Simply stated, I want to restrain – and hopefully reduce – the burden of government spending. And that definitely won’t happen if politicians think more revenue is an option.

So I get excited any time voters express the same sentiment. As such, you can imagine my feeling of happiness that Michigan voters overwhelmingly rejected a big tax increase that was supported almost the entire political establishment.

Here are some of the joyous details from a Detroit Free Press report.

With all counties reporting, 1.4 million Michiganders voted no on Proposal 1 while less than 351,000 voted yes, according to the Michigan Secretary of State’s office. The 80-20 rejection may be the most one-sided loss for a proposed constitutional amendment in state history. …Proposal 1 would have hiked the state sales tax to 7% from 6%, taken the sales tax off fuel sales, and hiked fuel taxes — raising close to $1.3 billion extra for roads. When fully implemented, the plan would have also generated about $200 million a year more for schools; $116 million for transit and rail; sent $111 million more to local governments; and given a $260-million tax break to low- and moderate-income families through restoration of the Earned Income Tax Credit.

If the Michigan earned-income credit works the same way as the one in Washington, it’s not a tax break. It’s simply a wage subsidy, a form of redistribution that gets laundered through the tax code.

But that’s not terribly relevant for purposes of today’s discussion. What really matters is that politicians were pushing a big increase in the overall burden of spending financed by a big increase in the overall burden of taxation.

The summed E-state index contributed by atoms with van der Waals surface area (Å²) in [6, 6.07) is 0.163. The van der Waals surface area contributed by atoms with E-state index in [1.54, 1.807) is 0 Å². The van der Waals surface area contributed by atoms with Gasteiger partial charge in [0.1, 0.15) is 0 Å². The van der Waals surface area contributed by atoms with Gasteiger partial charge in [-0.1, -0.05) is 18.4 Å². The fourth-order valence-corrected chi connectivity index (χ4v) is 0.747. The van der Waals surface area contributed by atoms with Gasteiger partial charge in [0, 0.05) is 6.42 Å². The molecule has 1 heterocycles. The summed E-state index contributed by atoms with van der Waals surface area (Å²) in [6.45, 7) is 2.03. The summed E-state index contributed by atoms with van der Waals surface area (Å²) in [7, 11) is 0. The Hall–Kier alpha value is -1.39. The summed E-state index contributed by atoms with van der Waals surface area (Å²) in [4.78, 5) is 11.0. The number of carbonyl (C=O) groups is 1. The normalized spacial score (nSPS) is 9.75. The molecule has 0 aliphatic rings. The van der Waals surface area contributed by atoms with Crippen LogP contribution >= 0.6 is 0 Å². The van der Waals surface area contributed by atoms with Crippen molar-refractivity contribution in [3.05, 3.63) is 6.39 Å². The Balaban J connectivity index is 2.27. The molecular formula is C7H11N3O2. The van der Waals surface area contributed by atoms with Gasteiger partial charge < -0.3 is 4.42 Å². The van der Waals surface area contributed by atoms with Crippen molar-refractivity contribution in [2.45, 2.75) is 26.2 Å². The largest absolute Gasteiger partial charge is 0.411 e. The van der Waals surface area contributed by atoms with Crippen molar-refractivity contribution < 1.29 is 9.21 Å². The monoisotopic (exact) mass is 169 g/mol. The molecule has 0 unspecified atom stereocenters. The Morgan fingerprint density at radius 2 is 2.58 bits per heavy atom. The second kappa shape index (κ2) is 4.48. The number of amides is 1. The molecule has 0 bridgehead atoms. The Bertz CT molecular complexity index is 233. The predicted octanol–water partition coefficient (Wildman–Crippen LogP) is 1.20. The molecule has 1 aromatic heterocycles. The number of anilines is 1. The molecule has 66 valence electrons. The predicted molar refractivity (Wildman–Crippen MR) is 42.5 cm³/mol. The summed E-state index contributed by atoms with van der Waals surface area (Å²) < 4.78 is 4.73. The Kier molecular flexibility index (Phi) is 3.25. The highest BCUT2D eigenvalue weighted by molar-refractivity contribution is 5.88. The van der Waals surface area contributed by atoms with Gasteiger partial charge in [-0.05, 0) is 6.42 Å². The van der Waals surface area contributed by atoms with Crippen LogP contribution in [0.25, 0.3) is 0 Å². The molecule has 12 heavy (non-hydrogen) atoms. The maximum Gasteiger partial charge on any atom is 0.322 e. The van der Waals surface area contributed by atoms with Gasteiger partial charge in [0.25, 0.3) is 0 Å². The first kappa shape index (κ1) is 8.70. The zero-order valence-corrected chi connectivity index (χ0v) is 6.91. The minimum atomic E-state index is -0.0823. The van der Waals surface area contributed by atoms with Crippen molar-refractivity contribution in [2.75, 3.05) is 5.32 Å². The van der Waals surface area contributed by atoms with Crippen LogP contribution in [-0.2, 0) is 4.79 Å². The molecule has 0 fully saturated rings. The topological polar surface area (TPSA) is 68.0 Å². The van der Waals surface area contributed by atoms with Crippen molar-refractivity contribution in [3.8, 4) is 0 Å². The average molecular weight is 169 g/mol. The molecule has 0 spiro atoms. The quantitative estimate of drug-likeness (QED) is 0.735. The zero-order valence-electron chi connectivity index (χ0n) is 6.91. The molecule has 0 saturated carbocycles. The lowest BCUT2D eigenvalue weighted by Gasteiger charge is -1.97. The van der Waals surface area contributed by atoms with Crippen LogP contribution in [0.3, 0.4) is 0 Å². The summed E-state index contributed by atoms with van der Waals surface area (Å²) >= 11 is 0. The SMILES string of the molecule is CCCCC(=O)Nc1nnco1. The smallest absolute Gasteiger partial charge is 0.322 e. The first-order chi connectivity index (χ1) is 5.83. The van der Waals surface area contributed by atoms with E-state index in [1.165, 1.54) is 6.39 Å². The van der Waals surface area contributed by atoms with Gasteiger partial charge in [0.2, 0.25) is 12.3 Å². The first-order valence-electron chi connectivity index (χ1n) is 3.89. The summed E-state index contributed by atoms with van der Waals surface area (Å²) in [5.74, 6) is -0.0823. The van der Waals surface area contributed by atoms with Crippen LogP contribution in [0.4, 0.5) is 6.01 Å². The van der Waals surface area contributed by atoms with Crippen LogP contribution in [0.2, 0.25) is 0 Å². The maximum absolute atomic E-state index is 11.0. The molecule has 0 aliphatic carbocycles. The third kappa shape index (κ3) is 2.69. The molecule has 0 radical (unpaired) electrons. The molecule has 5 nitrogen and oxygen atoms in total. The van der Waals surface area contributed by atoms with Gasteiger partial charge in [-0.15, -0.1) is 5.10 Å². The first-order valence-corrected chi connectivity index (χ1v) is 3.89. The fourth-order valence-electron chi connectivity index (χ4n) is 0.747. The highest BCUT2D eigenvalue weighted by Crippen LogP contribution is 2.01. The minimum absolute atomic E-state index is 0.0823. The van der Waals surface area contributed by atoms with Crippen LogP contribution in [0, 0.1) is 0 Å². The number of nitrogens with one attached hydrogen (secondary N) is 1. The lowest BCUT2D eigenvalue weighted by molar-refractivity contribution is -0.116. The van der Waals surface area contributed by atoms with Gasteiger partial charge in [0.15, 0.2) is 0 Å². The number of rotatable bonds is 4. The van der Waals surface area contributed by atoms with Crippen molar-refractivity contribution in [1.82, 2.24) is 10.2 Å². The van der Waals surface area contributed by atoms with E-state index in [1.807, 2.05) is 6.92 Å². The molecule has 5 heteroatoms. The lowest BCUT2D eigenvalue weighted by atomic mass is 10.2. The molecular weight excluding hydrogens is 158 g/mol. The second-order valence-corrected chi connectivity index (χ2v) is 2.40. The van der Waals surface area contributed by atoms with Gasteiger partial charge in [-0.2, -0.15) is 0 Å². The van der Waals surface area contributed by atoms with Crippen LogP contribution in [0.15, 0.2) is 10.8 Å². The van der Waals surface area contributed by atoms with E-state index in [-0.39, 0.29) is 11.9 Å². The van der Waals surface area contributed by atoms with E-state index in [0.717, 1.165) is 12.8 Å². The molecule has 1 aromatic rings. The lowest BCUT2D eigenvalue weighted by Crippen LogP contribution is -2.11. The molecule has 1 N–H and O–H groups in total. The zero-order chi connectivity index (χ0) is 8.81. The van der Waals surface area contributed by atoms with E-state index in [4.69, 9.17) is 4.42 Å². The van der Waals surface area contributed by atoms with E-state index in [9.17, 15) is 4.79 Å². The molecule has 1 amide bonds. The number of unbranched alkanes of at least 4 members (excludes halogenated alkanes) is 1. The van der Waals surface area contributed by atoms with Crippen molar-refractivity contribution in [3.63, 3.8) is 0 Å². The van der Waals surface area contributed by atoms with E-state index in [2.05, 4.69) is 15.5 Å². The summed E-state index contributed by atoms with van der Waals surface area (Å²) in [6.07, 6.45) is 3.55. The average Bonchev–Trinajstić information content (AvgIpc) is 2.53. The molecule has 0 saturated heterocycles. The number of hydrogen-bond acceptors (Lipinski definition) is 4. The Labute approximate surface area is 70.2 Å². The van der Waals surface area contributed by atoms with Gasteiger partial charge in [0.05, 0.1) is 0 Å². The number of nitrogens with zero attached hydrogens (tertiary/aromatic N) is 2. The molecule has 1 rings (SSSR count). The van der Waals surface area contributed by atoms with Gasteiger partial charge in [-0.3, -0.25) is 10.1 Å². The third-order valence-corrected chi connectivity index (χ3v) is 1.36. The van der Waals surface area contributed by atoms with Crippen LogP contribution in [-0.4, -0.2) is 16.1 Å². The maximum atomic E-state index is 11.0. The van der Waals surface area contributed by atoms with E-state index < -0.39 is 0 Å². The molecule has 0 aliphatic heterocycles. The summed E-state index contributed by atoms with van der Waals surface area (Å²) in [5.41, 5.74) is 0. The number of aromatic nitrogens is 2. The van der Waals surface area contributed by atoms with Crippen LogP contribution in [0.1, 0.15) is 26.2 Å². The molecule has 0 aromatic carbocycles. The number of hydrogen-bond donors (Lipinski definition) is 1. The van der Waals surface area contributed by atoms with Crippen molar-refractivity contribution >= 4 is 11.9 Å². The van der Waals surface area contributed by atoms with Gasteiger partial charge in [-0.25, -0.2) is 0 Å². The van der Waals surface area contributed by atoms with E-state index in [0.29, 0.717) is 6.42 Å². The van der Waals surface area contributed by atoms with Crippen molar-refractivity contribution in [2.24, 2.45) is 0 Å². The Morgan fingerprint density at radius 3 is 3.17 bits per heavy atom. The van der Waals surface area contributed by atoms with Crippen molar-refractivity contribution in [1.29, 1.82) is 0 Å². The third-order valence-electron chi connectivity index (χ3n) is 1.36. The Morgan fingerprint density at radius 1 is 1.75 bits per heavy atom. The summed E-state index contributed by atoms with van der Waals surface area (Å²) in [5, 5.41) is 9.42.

And they had special interests on their side, which enabled them to out-spend the pr0-taxpayer side by a margin of about 20-1.

the Safe Roads Yes committee, which pushed for a yes vote on Proposal 1, reported raising $9.6 million to spend on its campaign. Of that, $5.8 million came from the Michigan Infrastructure & Transportation Association, a lobbying group for road builders and their suppliers. …The main no committee, the Coalition Against Higher Taxes and Special Interest Deals, reported raising just under $500,000 as of Monday.

But special-interest money doesn’t necessarily translate into votes. At least it didn’t in Michigan on Tuesday.

By the way, I’m not claiming voters always make the right choices. As we saw from referenda in Oregon and California, they can sometimes be lured into voting yes on tax hikes if they’re told “the rich” are the only ones who will pay.

John Miller of Hillsdale College (site of my flat tax v. fair tax debate) explains that the politicians in Lansing were simply too greedy. Writing for the Wall Street Journal before the vote, Miller suggests voters were unhappy that they were being asked for a big tax hike, when 40 percent of the money was going to be diverted to non-transportation purposes.

…the measure would generate more than $2 billion in revenue a year. Yet the amount that would go to transportation—mostly roads and bridges, but also bike paths, light rail and “streetscape” projects that aim to improve the look of downtown areas—is only about $1.2 billion. …In other words, taxpayers will get less than $1.2 billion in roadwork for the price of more than $2 billion.